Research suggests that tiny specks of dust from a “giant space pillow” as old as the solar system could provide new clues about how to avoid a catastrophic asteroid strike.
Three tiny particles of dust — smaller than the diameter of a hair — collected from a 500-meter asteroid known as Itokawa show that some of these space rocks are much older and more solid than previously thought.
Classified as a potentially dangerous asteroid, the peanut-like Itokawa could veer dangerously close to Earth and could cause significant damage if it collided.
Study published in Proceedings of the National Academy of Sciences, found that Itokawa formed more than 4.2 billion years ago, making it 10 times older than solid asteroids of similar size. In contrast, the solar system is 4.57 billion years old.
Itokawa is a rubble-pile asteroid, which forms when solid asteroids collide and the resulting fragments coalesce into new structures. It consists of rocks, dust, gravel and emptiness, held together by the gravity of its various components.
Solid asteroids are believed to be hundreds of millions of years old, and are gradually being receded by constant collisions.
“This long asteroid survival time is attributed to the shock-absorbing nature of the rubble piles’ material, and suggests that rubble piles are difficult to destroy once established,” the study authors wrote.
“We were really surprised,” said Professor Fred Jordan of Curtin University’s School of Earth and Planetary Sciences, first author of the study. “This is really, really old, and I’m sure some of my colleagues won’t believe it.”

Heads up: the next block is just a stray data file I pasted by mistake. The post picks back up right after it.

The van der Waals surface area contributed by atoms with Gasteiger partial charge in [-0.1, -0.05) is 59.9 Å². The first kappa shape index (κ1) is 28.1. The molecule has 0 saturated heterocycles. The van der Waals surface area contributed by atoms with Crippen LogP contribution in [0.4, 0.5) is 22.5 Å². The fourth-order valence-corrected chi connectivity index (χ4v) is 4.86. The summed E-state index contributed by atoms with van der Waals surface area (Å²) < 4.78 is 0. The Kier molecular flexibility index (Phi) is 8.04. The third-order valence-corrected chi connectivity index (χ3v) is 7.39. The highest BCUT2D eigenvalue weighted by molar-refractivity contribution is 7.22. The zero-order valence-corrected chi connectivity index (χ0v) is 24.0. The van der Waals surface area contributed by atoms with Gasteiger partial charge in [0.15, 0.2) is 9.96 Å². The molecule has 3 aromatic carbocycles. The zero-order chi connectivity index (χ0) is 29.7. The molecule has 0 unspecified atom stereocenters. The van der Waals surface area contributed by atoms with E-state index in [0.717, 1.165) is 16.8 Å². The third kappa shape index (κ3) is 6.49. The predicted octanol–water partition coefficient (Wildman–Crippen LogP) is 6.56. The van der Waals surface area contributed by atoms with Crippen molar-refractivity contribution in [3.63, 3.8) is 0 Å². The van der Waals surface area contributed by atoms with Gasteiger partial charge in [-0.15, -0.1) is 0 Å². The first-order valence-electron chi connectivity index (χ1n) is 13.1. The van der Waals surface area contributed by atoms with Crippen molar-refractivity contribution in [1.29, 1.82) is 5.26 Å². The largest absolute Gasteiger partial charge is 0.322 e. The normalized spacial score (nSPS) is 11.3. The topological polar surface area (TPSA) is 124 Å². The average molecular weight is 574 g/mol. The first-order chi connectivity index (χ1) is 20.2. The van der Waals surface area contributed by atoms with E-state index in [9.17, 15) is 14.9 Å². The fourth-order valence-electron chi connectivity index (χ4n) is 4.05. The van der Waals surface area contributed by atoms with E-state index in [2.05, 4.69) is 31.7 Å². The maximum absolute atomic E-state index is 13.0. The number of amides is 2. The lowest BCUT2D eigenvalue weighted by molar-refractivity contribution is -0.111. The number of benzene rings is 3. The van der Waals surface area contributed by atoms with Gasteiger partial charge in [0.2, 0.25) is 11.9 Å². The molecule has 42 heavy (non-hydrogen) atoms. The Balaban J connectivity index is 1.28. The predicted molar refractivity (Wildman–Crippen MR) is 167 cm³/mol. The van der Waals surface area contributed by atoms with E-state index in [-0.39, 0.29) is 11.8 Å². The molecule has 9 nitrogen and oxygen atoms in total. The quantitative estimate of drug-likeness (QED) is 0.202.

“It’s like a giant space pillow, and the pillows are really good at absorbing shock,” Jordan told AFP.
The asteroids that make up the rubble mound are highly resilient to the constant blows they face, and are likely to be much more abundant than previously assumed. Jordan said this could mean we need new ways to deal with such asteroids on a collision course with Earth.
recent NASA dart test showed that asteroids such as Itokawa could be pushed off course, but this would require a lead-out of several years.
An asteroid just weeks after hitting Earth would require a different approach, and Jordan says a nuclear blast might be needed if an asteroid is detected too late to deflect a direct impact.
“It’s not Armageddon-style,” he says, “it’s blowing it up,” a reference to the 1998 sci-fi movie. The shock wave should push the asteroid out of the way. [without destroying it]. “
It’s a far-reaching conclusion to be drawn from such tiny specks of dust, but every particle is analyzed at the atomic level.
The team analyzed the crystal structures in the samples, looking for distortions caused by the impact that caused Itokawa. They dated the samples by measuring the decomposition of potassium into argon.
“We can get great stories like this from [something] “Very, very small,” Jordan said, “because these machines, what they do, is measure and count atoms.” “Each bean has its own story to tell.”
The three samples of Itokawa dust were originally collected by the Japanese Void The agency’s Hayabusa 1 probe in 2005.
The samples were returned to Earth five years later. Scientists have been analyzing it, along with hundreds of other particles from Itokawa, for clues ever since.
– with AFP